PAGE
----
OGC 27-97 was the 27th opinion rendered in 1997, long before Principi became Secretary. Jesse Brown was Secretary from 93-97 when he was replaced by Togo West in 12/97. So you can see it had nothing to do with Anthony J. Principi and for what it's worth, there is no supporting evidence it was a "bean counter" driven change.

I haven't seen the decision on your claim and you haven't told us the wording under "Reasons and Bases" so I can only guess as to what happened. If you have been denied 4 times you need to change something. Resubmitting the same old evidence isn't working. Read what it says under Reasons and Bases and provide the evidence they want.

There are two types of claims:

Direct

Presumptive

A successful direct claim will include 3 elements:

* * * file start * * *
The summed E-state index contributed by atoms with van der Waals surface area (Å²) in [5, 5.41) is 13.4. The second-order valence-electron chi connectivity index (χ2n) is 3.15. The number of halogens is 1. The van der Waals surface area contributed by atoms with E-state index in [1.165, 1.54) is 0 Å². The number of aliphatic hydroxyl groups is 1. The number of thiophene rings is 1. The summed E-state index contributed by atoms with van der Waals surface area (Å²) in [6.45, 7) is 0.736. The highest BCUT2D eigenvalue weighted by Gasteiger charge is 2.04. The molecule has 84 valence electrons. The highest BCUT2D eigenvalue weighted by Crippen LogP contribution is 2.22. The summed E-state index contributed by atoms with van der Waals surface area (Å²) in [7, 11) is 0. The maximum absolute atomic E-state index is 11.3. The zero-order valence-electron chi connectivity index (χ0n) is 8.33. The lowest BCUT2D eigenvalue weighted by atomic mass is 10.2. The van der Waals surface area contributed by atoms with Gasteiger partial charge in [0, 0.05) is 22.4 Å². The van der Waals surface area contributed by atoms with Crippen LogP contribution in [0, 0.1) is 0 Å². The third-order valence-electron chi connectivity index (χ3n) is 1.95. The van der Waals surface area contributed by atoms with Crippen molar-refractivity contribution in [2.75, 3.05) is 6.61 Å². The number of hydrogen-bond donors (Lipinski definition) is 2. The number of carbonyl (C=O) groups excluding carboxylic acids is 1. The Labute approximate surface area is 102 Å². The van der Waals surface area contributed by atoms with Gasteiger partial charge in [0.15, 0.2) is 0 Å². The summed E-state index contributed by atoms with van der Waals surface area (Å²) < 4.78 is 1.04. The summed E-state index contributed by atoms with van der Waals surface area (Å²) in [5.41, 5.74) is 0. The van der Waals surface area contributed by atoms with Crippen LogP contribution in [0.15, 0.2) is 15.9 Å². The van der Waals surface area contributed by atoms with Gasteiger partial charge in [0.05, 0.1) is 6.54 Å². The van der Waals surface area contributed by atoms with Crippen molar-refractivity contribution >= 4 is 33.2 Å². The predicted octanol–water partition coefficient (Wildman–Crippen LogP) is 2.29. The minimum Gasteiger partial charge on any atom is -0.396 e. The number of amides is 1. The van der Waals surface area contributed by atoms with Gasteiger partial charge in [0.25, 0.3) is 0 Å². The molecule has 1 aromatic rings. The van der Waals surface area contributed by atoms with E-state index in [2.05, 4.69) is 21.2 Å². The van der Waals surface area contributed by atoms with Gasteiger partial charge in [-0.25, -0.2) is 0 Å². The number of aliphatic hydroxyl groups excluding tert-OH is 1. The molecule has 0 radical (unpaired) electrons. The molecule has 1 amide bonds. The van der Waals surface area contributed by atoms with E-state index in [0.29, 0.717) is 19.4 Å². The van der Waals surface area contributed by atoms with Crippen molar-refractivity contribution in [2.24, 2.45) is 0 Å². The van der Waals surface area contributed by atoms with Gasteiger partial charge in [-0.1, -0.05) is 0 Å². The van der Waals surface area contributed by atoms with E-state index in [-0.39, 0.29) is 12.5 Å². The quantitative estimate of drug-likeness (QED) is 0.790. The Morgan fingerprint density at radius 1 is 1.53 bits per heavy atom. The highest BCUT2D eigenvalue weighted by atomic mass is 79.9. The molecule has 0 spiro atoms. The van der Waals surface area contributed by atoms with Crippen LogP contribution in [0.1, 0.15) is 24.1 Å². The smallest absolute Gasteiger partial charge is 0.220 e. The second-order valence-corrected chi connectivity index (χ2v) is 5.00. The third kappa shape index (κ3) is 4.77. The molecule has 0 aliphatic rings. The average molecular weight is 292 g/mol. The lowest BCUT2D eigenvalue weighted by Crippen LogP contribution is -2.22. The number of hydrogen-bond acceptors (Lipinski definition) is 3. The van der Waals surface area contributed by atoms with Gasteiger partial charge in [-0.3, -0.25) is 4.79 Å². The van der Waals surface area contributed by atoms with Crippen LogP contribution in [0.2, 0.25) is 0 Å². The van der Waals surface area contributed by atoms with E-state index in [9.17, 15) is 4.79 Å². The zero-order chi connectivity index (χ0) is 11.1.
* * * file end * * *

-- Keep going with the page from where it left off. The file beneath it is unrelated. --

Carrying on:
1. A diagnosis of a compensable condition

2. Military service

3. And a connection or nexus between the previous two.

In your case you need to prove Agent Orange was used where you served in Thailand & that you were exposed to it. You also need to show a diagnosis for each condition claimed.

In order to be successful in a presumptive AO claim you must satisfy the first two elements above and prove you served in The Republic of Vietnam. If you can prove that, you will be presumed to have been exposed to AO and that it caused the conditions claimed provided they are one of the eleven accepted conditions.

Unless you can prove service in country, you are left with a direct claim. Service anywhere other than Vietnam or Korea on the DMZ doesn't qualify for AO presumption.

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Michael- Welcome aboard here and thank you for your service-

Veterans have had success in AO claims without Vietnam "visitation" , as the regs state.

This case is one of them:

http://www.va.gov/vetapp98/files1/9800877.txt

The veteran served on Okinawa-